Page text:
In our “Around The League” series, we chat with some of the more interesting and sometimes lesser known players from the team that Whitecaps meet in MLS action. We’ve kicked off the new series with Houston Dynamo’s Andrew Driver and Colorado Rapids’ goalkeeper Clint Irwin. We continue it this week with Irwin’s Rapids’ teammate, MLS Rookie of the Year, Dillon Powers.
Colorado Rapids midfielder Dillon Powers had a rookie Major League Soccer season to remember.
His five goals and six assists played a key part in his team making the playoffs and earned him MLS Rookie of the Year honours in the process.
It was a great first season in the senior ranks but the year unfortunately ended early for Powers when a concussion forced him to miss the last three regular games of the season and the playoffs.
Understandably, it was a scary and unsettling time for the rookie.
“A couple of games before we came up here for the back to back series with Vancouver I got a concussion against Seattle. It left me out with headaches and some nausea and a lot of light sensitivity and noise sensitivity. Really not feeling right for the greater part of three or four months.
“I’m finally back, cleared all the protocol, not having headaches. It was certainly not a fun time. It was scary because the brain, we still don’t know so much about it.
“I got a lot of advice from Pablo [Mastroeni] who went through it himself. I also talked with Taylor Twellman quite a bit because he had obviously had concussion problems and he knows a lot about it. I waited until I was fully ready and now I’m back and I’m feeling good.”
Powers has started all five of Colorado’s games so far this season, grabbing his first assist in last Saturday’s 1-0 win in Toronto.
The Rapids have continued their good form under new head coach Pablo Mastroeni and sit second in the Western standings with a game in hand.
It’s been a great start for the exciting young side that only saw their new coach officially appointed a week before Colorado played their first game of the season.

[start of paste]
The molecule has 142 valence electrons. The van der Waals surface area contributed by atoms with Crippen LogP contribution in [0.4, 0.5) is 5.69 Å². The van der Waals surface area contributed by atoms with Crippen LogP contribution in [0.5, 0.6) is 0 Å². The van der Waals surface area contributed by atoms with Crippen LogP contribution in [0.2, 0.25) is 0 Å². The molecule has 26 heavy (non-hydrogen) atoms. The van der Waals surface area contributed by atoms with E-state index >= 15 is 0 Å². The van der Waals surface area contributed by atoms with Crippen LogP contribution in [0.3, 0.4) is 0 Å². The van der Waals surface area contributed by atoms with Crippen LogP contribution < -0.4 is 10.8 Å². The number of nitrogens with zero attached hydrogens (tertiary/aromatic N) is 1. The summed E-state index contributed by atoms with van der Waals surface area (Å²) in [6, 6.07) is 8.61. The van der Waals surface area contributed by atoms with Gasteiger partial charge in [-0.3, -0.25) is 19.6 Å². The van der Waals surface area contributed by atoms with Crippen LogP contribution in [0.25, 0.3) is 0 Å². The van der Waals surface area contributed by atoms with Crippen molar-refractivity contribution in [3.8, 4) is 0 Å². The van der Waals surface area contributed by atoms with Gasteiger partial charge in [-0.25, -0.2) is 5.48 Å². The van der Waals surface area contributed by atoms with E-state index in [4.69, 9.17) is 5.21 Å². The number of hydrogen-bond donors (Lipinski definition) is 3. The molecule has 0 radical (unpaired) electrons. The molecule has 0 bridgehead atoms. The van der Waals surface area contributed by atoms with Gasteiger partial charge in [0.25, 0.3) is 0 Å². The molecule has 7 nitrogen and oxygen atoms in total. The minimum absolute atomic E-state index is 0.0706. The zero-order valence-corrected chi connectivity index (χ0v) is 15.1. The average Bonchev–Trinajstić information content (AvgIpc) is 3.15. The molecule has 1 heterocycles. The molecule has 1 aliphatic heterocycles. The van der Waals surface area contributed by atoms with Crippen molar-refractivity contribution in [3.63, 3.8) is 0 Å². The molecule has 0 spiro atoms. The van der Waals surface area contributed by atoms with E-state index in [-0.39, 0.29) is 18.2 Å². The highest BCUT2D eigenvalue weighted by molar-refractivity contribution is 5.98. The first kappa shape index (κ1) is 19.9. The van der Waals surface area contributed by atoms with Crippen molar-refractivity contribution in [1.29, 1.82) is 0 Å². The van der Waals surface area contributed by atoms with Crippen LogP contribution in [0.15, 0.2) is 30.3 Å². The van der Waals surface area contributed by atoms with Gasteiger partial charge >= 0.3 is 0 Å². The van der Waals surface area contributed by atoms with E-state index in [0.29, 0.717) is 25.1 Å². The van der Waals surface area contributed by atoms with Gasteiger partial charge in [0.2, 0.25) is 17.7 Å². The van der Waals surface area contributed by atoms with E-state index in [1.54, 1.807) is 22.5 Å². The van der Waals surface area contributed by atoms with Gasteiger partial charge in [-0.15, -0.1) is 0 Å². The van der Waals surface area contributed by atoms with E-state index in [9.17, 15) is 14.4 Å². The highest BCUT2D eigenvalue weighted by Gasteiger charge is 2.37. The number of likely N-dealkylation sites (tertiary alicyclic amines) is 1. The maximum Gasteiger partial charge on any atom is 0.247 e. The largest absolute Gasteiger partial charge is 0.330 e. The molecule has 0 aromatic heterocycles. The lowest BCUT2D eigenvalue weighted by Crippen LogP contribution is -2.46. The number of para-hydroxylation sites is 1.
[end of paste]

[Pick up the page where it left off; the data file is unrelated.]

Mastroeni had been interim coach since January when Oscar Pareja upped sticks for Dallas, but although there is a new man in charge, it’s just business as usual from what Powers has seen.
“A lot of the stuff they stress is fairly similar. It’s not a night and day change. I think Pablo definitely brings a different feel to the team. He really wants to play a very simple brand of soccer where you pass. move, next guy comes in. He’s really made that clear that that’s what he wants to do. To move the ball and move off the ball. That’s the two biggest things he stresses.”
Colorado surprised many last season with their play, with their rookies standing out amongst it all. The pressure is on the Rapids to continue that growth and for guys like Deshorn Brown, Clint Irwin and Dillon Powers to continue their development.
It’s something Powers is aware of but takes in his stride.
“I do put a lot of pressure on myself to continue to improve. I’m not trying to reach a certain number of goals, assists or whatever, but I think if I can continue to improve and feel like I’m improving each game then I’ll be happy with that.”
Before heading to MLS, Powers was a key player with Notre Dame, scoring 10 goals and contributing 22 assists in his 78 games for the Fighting Irish. He played in a good team in his senior year, but last season they won it all, the NCAA College Cup, which came as little surprise to Powers.
“We had a very good team my senior year. It really felt like that was our year to win it. After I left it was hard to tell just how great they would be but the one thing I knew was that they had a very good group of guys. Good leadership. So that can obviously take you a long way.”
Whilst at Notre Dame, Powers played the 2012 USL PDL season alongside the Whitecap’s Kekuta Manneh. Both players had great rookie seasons in MLS, but Powers knew at an early age that Manneh had what it took to make it in the senior ranks.
“He was really special. We very kind of very much better than the teams we were playing so it’s hard to judge. I only played two or three games with Kekuta but in tight spaces he’s unbelievable. He’s incredibly quick and he was scoring loads of goals. Then soon enough I realised he was going to MLS and it’s cool to see that it’s translated into success at this level as well. I think he’s very talented and he has a tremendous upside.”
Both players are now in the second seasons and looking to impress their new coaches, but if they both continue the development we’ve seen so far, we could see a lot more tussles between the two of them for many years to come.